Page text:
Also problematic, as an aside, is the depiction of an Asian character that is clearly a Fu Manchu stereotype. It is a shame that Cleo’s parodied elements of late nineteenth-century nautical fiction also had to implement reductive otherness with an inappropriately tokenised side character whose comical portrayal doesn’t seem to play into any joke beyond an offensive stereotypical depiction.

Just relax, take it easy

Final Thoughts

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Cleo – a pirate’s tale is not particularly memorable, but its playful lampooning of pirate fiction had me wholly engaged. It was a little like being transported back to ABC’s Rollercoaster afternoon cartoon lineup. I may not have been laughing or especially filled with glee, I was nevertheless endeared to the adventure and its goofy cast to make the five-hour runtime easily digestible with only a couple of minor snags along the way. 

Reviewed on Nintendo Switch // Review code supplied by publisher

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Cleo – A Pirate’s Tale (Switch) Review
Jolly Without The Roger
Lean, light, and pleasingly presented, this is a perfect snack on the Switch when travelling on your next exciting adventure.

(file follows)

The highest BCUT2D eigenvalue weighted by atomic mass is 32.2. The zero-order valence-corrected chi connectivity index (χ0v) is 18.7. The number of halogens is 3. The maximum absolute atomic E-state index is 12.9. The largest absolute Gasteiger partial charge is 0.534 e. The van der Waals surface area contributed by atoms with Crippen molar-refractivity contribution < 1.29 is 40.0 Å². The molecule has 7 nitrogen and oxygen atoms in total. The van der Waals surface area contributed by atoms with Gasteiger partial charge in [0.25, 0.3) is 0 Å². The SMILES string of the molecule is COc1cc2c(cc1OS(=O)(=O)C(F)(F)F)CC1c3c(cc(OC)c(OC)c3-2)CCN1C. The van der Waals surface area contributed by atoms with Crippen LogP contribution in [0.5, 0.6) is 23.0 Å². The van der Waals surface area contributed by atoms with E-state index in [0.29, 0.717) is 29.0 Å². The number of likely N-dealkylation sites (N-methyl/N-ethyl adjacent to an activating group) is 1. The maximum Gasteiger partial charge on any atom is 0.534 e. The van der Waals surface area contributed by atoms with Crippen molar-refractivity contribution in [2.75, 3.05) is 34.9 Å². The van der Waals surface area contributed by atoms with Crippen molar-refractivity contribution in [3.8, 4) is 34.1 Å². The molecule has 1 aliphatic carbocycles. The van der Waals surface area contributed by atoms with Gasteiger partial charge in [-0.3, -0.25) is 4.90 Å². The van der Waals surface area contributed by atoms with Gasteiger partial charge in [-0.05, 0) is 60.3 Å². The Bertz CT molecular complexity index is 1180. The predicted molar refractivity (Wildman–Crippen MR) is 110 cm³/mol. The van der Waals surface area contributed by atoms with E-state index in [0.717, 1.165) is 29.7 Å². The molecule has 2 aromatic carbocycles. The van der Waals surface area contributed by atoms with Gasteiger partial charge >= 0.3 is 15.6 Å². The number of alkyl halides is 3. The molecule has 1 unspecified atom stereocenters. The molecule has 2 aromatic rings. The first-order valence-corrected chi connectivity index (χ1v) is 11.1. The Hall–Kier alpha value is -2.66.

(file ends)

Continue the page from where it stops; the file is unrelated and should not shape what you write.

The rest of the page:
The Good
Full voice acting sets the swashbuckling tone
Bright art direction evocative of the Game Boy Advance era
Lean, delectable runtime
Puzzles are simple yet enjoyable
The Bad
Kraken Fodder, a card-driven dice mini-game, is painfully a missed opportunity
Pixel hunting
Audio quality is a tad off
Problematic missteps in a character depiction and tutorial script
7.5
Good
  • Christoph Schultz
  • Greycap Audiovisual Mediadesign UG
  • Switch / PC
  • August 10, 2022

Cleo – A Pirate’s Tale (Switch) Review
Jolly Without The Roger
Lean, light, and pleasingly presented, this is a perfect snack on the Switch when travelling on your next exciting adventure.
The Good
Full voice acting sets the swashbuckling tone
Bright art direction evocative of the Game Boy Advance era
Lean, delectable runtime
Puzzles are simple yet enjoyable
The Bad
Kraken Fodder, a card-driven dice mini-game, is painfully a missed opportunity
Pixel hunting
Audio quality is a tad off
Problematic missteps in a character depiction and tutorial script
7.5
Good
Written By Nathan Hennessy